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Safety tips for trick-or-treating: Drivers urged to watch out for kids

Some ways to make sure your kid is seen at night by drivers are by carrying glow sticks, wearing light-up shoes, using flashlights, or wearing reflective tape.
Trick-or-treating won’t be allowed in L.A. this Halloween due to COVID-19 risk
Posted at 6:43 AM, Oct 21, 2022
and last updated 2022-10-21 09:44:00-04

MILWAUKEE — With Halloween right around the corner, kids are getting their costumes ready and are excited about trick or treating. But with that, there are some safety precautions parents should consider before letting their kids run from door to door

For Alex and his son Mateo, Halloween is their favorite holiday. They love dressing up in family-themed costumes and handing out candy.

It's around this time of year when Alex reminds Mateo about being safe on Halloween.

"We always tell him to stay by our side. He does have an older brother so the older brother does help," said Alex.

According to safekids.org, children are more than twice as likely to be hit by a car on Halloween than on any other day of the year. Battalion Chief Dan Tyk with the North Shore Fire Department in Wisconsin says this is the time of year when drivers need to be extra vigilant in residential areas.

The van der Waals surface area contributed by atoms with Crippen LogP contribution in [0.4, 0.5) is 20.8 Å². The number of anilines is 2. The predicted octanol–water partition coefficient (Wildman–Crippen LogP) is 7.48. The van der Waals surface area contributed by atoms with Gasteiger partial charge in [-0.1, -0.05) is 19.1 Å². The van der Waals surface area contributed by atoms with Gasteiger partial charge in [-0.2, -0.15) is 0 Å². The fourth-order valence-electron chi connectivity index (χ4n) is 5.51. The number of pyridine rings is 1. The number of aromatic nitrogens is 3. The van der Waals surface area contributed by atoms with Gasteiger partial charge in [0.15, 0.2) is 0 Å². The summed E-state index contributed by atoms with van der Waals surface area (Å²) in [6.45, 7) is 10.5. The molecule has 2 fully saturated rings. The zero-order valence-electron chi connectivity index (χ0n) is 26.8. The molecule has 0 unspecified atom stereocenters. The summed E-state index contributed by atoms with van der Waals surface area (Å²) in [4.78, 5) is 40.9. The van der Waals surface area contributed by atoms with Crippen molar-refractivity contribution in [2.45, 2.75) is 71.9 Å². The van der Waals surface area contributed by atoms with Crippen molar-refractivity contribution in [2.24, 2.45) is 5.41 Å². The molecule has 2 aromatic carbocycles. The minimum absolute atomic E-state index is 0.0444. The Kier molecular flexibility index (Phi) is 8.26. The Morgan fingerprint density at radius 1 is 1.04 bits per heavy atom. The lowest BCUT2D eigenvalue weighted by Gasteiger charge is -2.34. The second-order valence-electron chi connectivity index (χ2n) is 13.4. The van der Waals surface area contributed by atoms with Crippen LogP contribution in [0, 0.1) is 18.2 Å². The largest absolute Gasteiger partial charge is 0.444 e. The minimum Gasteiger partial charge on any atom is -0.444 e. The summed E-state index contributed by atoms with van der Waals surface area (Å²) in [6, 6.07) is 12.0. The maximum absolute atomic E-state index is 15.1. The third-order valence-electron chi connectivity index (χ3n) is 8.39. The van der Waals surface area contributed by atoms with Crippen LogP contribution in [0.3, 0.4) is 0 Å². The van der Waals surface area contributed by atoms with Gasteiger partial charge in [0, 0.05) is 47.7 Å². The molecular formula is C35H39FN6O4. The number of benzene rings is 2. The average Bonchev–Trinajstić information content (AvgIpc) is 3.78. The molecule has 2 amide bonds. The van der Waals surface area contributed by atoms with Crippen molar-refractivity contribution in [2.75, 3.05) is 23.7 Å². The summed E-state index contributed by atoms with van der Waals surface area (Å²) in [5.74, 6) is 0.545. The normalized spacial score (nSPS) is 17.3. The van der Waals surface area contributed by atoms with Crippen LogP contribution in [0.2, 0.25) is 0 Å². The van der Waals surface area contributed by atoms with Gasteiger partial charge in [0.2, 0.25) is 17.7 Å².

"We’re talking about young kids that are out excited about candy and heading from house to house excited about trick or treat. They may not be paying attention to following those street rules that so many parents teach their kids," said Tyk.

Some ways to ensure your kid is seen at night by drivers are by carrying glow sticks, wearing light-up shoes, using flashlights, wearing reflective tape, or putting stickers on costume bags. Other trick-or-treating advice is to remind kids not to dart out on the roadway, cross at corners and crosswalks, make sure their costume is the right size to prevent trips and falls, and remember masks can limit a child's visibility.

"Travel in groups when it comes to safety," said Tyk.

He also said parents should check their child's candy thoroughly, looking for puncture holes or broken seals.

"There are cases out there where fentanyl is starting to appear like candy, and the last thing we would want is inadvertently or maliciously something like that to end up in a candy basket for one of the kids trick-or-treating," said Tyk.

Parents should also talk to their children about an emergency plan. Popular trick-or-treating times are between 5:30 - 9:30 p.m. so be especially aware of kids during those times.

For more Halloween safety tips click here.

This article was written by Adriana Mendez for WTMJ.